Consumers are increasingly choosing the buy-online, pick-up-in-store option when they shop. Many retailers at the conference noted that click-and-collect strategies had been successful parts of their omnichannel initiatives. Customers enjoy the convenience of being able to pick up an order the same day that they make a purchase. They benefit retailers by enabling them to save on direct shipping costs and by encouraging incremental sales in brick-and-mortar locations.
Home Depot’s e-commerce business has grown consistently for a long period of time, and much of the channel’s success can be attributed to the company’s buy-online, pick-up-in-store offering. More than 40% of orders purchased on HomeDepot.com in the second quarter were picked up by customers from a Home Depot store.
Tractor Supply rolled out its buy-online, pick-up-in-store program in May this year, and the offering now represents 55% of its online business, according to CEO Gregory Sandfort. Carter’s CEO Michael Casey discussed the incremental revenue that buy-online, pick-up-in-store service has driven to the company’s outlet stores. According to Casey, about 30% of Carter’s customers who come into a store make an additional purchase, which has increased the company’s average transaction value.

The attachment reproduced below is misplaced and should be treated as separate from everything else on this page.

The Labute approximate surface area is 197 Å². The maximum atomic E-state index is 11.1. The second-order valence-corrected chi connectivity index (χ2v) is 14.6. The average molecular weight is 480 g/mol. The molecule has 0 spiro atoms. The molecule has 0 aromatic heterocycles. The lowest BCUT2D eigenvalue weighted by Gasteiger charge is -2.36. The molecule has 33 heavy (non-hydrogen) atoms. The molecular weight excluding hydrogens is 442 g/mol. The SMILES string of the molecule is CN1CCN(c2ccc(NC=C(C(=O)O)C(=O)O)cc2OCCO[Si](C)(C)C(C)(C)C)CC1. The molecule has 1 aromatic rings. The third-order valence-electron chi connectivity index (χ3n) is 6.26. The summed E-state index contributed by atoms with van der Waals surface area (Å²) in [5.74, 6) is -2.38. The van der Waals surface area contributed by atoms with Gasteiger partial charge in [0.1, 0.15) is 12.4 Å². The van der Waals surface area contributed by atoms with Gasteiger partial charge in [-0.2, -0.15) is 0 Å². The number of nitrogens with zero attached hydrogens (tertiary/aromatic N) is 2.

There was much discussion of international expansion opportunities at the conference. China, Europe and Canada appear to be the geographies that retailers are most interested in for international expansion. Macy’s CEO Jeff Gennette commented on the initial success of the company’s partnership with Alibaba’s Tmall e-commerce platform and said that Macy’s plans to launch a stand-alone website, Macys.cn, in China. Urban Outfitters CFO Frank Conforti emphasized the stellar performance of his company’s stores in Vienna, Austria, and said that there is significant opportunity in Europe for all three of the company’s brands. Executives from several companies mentioned Canada as their first choice to test international markets, given its proximity and cultural similarity to the US. Eyewear startup Warby Parker now ships to Canada and has opened an office in Toronto. An executive from the company said that the team considers entering the Canadian market as the logical first step when testing an international operation.